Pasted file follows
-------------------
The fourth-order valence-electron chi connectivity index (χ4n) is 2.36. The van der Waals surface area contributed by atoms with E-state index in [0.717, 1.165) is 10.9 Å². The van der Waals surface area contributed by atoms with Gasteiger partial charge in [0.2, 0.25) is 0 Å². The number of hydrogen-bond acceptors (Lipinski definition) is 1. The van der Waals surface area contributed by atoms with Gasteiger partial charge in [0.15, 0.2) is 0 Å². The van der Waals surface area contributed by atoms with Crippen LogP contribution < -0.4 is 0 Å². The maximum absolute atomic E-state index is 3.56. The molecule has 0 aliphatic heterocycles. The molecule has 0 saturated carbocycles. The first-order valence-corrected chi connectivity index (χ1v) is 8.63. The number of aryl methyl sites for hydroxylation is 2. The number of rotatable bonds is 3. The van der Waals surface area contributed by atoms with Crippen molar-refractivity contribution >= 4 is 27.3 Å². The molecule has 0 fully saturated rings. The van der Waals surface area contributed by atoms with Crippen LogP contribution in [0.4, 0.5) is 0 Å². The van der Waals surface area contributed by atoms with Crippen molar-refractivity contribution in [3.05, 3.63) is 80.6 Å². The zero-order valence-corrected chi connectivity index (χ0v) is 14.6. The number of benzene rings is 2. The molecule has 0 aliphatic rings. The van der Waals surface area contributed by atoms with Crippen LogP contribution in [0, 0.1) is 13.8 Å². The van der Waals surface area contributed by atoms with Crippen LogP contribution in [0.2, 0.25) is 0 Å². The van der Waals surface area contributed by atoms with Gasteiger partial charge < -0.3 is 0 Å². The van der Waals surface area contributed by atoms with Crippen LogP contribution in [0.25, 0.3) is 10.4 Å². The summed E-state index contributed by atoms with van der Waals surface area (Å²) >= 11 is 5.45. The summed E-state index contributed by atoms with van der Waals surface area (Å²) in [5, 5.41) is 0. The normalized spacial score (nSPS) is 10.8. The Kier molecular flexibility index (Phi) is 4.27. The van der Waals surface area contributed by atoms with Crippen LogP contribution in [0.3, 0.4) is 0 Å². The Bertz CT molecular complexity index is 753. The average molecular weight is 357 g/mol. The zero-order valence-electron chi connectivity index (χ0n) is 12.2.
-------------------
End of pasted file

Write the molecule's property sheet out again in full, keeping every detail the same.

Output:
The fourth-order valence-electron chi connectivity index (χ4n) is 2.36. The van der Waals surface area contributed by atoms with E-state index in [0.717, 1.165) is 10.9 Å². The van der Waals surface area contributed by atoms with Gasteiger partial charge in [0.2, 0.25) is 0 Å². The number of hydrogen-bond acceptors (Lipinski definition) is 1. The van der Waals surface area contributed by atoms with Gasteiger partial charge in [0.15, 0.2) is 0 Å². The van der Waals surface area contributed by atoms with Crippen LogP contribution < -0.4 is 0 Å². The maximum absolute atomic E-state index is 3.56. The molecule has 0 aliphatic heterocycles. The molecule has 0 saturated carbocycles. The first-order valence-corrected chi connectivity index (χ1v) is 8.63. The number of aryl methyl sites for hydroxylation is 2. The number of rotatable bonds is 3. The van der Waals surface area contributed by atoms with Crippen molar-refractivity contribution >= 4 is 27.3 Å². The molecule has 0 fully saturated rings. The van der Waals surface area contributed by atoms with Crippen LogP contribution in [0.4, 0.5) is 0 Å². The van der Waals surface area contributed by atoms with Crippen molar-refractivity contribution in [3.05, 3.63) is 80.6 Å². The zero-order valence-corrected chi connectivity index (χ0v) is 14.6. The number of benzene rings is 2. The molecule has 0 aliphatic rings. The van der Waals surface area contributed by atoms with Crippen LogP contribution in [0, 0.1) is 13.8 Å². The van der Waals surface area contributed by atoms with Crippen LogP contribution in [0.2, 0.25) is 0 Å². The van der Waals surface area contributed by atoms with Gasteiger partial charge < -0.3 is 0 Å². The van der Waals surface area contributed by atoms with Crippen LogP contribution in [0.25, 0.3) is 10.4 Å². The summed E-state index contributed by atoms with van der Waals surface area (Å²) >= 11 is 5.45. The summed E-state index contributed by atoms with van der Waals surface area (Å²) in [5, 5.41) is 0. The normalized spacial score (nSPS) is 10.8. The Kier molecular flexibility index (Phi) is 4.27. The van der Waals surface area contributed by atoms with Crippen LogP contribution in [0.3, 0.4) is 0 Å². The Bertz CT molecular complexity index is 753. The average molecular weight is 357 g/mol. The zero-order valence-electron chi connectivity index (χ0n) is 12.2.